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These 4 Measures Indicate That NetApp (NASDAQ:NTAP) Is Using Debt Safely

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Howard Marks put it nicely when he said that, rather than worrying about share price volatility, 'The possibility of permanent loss is the risk I worry about... and every practical investor I know worries about.' So it seems the smart money knows that debt - which is usually involved in bankruptcies - is a very important factor, when you assess how risky a company is. As with many other companies NetApp, Inc. (NASDAQ:NTAP) makes use of debt. But is this debt a concern to shareholders?

Why Does Debt Bring Risk?

Debt assists a business until the business has trouble paying it off, either with new capital or with free cash flow. Part and parcel of capitalism is the process of 'creative destruction' where failed businesses are mercilessly liquidated by their bankers. However, a more usual (but still expensive) situation is where a company must dilute shareholders at a cheap share price simply to get debt under control. Of course, plenty of companies use debt to fund growth, without any negative consequences. When we think about a company's use of debt, we first look at cash and debt together.

View our latest analysis for NetApp

What Is NetApp's Net Debt?

The chart below, which you can click on for greater detail, shows that NetApp had US$2.64b in debt in January 2022; about the same as the year before. But on the other hand it also has US$4.21b in cash, leading to a US$1.57b net cash position.

debt-equity-history-analysis
debt-equity-history-analysis

How Strong Is NetApp's Balance Sheet?

We can see from the most recent balance sheet that NetApp had liabilities of US$3.55b falling due within a year, and liabilities of US$5.07b due beyond that. On the other hand, it had cash of US$4.21b and US$799.0m worth of receivables due within a year. So its liabilities total US$3.61b more than the combination of its cash and short-term receivables.

This deficit isn't so bad because NetApp is worth a massive US$17.5b, and thus could probably raise enough capital to shore up its balance sheet, if the need arose. But we definitely want to keep our eyes open to indications that its debt is bringing too much risk. Despite its noteworthy liabilities, NetApp boasts net cash, so it's fair to say it does not have a heavy debt load!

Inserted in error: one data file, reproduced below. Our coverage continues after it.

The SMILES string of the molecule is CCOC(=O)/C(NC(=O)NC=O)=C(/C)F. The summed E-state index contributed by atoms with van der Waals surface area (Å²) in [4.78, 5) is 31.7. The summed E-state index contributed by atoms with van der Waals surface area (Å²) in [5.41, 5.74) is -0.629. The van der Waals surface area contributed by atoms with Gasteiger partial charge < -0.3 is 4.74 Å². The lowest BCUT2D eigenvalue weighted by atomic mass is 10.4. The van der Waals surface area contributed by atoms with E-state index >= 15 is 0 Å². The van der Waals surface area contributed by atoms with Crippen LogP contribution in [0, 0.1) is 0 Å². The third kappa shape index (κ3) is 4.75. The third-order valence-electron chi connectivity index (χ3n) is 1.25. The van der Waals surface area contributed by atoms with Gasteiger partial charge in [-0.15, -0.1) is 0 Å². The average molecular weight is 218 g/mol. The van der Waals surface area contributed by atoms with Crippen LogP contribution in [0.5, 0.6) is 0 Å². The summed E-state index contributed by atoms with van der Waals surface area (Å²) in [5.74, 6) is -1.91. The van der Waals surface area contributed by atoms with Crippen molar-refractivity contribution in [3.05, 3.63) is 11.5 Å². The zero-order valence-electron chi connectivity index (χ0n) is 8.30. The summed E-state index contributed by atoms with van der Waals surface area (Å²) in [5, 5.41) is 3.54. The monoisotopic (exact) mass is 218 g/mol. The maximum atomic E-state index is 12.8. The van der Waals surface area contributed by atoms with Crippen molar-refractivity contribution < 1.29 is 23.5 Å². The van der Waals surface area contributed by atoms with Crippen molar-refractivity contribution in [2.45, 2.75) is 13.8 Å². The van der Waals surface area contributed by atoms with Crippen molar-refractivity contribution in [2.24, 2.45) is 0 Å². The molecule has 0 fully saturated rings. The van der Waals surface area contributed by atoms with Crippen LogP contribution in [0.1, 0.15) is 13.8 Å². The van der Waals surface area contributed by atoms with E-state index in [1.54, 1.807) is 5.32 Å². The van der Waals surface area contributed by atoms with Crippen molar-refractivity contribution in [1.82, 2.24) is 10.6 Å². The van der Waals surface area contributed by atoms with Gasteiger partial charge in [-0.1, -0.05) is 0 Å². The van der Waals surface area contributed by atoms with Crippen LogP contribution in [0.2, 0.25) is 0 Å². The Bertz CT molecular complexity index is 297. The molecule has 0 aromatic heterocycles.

On top of that, NetApp grew its EBIT by 31% over the last twelve months, and that growth will make it easier to handle its debt. The balance sheet is clearly the area to focus on when you are analysing debt. But it is future earnings, more than anything, that will determine NetApp's ability to maintain a healthy balance sheet going forward. So if you're focused on the future you can check out this free report showing analyst profit forecasts.

Finally, a company can only pay off debt with cold hard cash, not accounting profits. NetApp may have net cash on the balance sheet, but it is still interesting to look at how well the business converts its earnings before interest and tax (EBIT) to free cash flow, because that will influence both its need for, and its capacity to manage debt. Happily for any shareholders, NetApp actually produced more free cash flow than EBIT over the last three years. That sort of strong cash conversion gets us as excited as the crowd when the beat drops at a Daft Punk concert.

Summing up

While NetApp does have more liabilities than liquid assets, it also has net cash of US$1.57b. And it impressed us with free cash flow of US$1.2b, being 101% of its EBIT. So we don't think NetApp's use of debt is risky. There's no doubt that we learn most about debt from the balance sheet. However, not all investment risk resides within the balance sheet - far from it. We've identified 1 warning sign with NetApp , and understanding them should be part of your investment process.

If, after all that, you're more interested in a fast growing company with a rock-solid balance sheet, then check out our list of net cash growth stocks without delay.

Have feedback on this article? Concerned about the content? Get in touch with us directly. Alternatively, email editorial-team (at) simplywallst.com.

This article by Simply Wall St is general in nature. We provide commentary based on historical data and analyst forecasts only using an unbiased methodology and our articles are not intended to be financial advice. It does not constitute a recommendation to buy or sell any stock, and does not take account of your objectives, or your financial situation. We aim to bring you long-term focused analysis driven by fundamental data. Note that our analysis may not factor in the latest price-sensitive company announcements or qualitative material. Simply Wall St has no position in any stocks mentioned.